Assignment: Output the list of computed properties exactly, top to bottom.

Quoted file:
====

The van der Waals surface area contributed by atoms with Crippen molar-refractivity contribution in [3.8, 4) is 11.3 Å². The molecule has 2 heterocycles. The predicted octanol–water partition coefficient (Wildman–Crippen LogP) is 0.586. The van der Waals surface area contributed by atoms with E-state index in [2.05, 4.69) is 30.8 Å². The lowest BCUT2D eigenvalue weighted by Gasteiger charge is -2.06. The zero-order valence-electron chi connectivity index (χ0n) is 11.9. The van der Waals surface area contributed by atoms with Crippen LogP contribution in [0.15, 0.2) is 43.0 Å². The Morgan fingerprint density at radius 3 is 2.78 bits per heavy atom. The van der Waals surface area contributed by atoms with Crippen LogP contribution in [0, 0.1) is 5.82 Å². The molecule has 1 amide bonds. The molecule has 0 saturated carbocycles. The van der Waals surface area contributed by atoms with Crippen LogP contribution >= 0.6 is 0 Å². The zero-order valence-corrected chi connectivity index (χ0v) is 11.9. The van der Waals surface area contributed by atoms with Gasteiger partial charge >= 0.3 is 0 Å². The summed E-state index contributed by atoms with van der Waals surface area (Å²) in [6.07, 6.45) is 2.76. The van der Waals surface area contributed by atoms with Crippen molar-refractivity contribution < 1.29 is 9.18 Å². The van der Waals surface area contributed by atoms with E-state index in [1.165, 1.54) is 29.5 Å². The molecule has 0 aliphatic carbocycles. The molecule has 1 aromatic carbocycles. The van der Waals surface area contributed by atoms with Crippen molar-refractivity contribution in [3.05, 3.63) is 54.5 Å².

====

The van der Waals surface area contributed by atoms with Crippen molar-refractivity contribution in [3.8, 4) is 11.3 Å². The molecule has 2 heterocycles. The predicted octanol–water partition coefficient (Wildman–Crippen LogP) is 0.586. The van der Waals surface area contributed by atoms with E-state index in [2.05, 4.69) is 30.8 Å². The lowest BCUT2D eigenvalue weighted by Gasteiger charge is -2.06. The zero-order valence-electron chi connectivity index (χ0n) is 11.9. The van der Waals surface area contributed by atoms with Crippen LogP contribution in [0.15, 0.2) is 43.0 Å². The Morgan fingerprint density at radius 3 is 2.78 bits per heavy atom. The van der Waals surface area contributed by atoms with Crippen LogP contribution in [0, 0.1) is 5.82 Å². The molecule has 1 amide bonds. The molecule has 0 saturated carbocycles. The van der Waals surface area contributed by atoms with Crippen LogP contribution >= 0.6 is 0 Å². The zero-order valence-corrected chi connectivity index (χ0v) is 11.9. The van der Waals surface area contributed by atoms with Gasteiger partial charge >= 0.3 is 0 Å². The summed E-state index contributed by atoms with van der Waals surface area (Å²) in [6.07, 6.45) is 2.76. The van der Waals surface area contributed by atoms with Crippen molar-refractivity contribution < 1.29 is 9.18 Å². The van der Waals surface area contributed by atoms with E-state index in [1.165, 1.54) is 29.5 Å². The molecule has 0 aliphatic carbocycles. The molecule has 1 aromatic carbocycles. The van der Waals surface area contributed by atoms with Crippen molar-refractivity contribution in [3.05, 3.63) is 54.5 Å².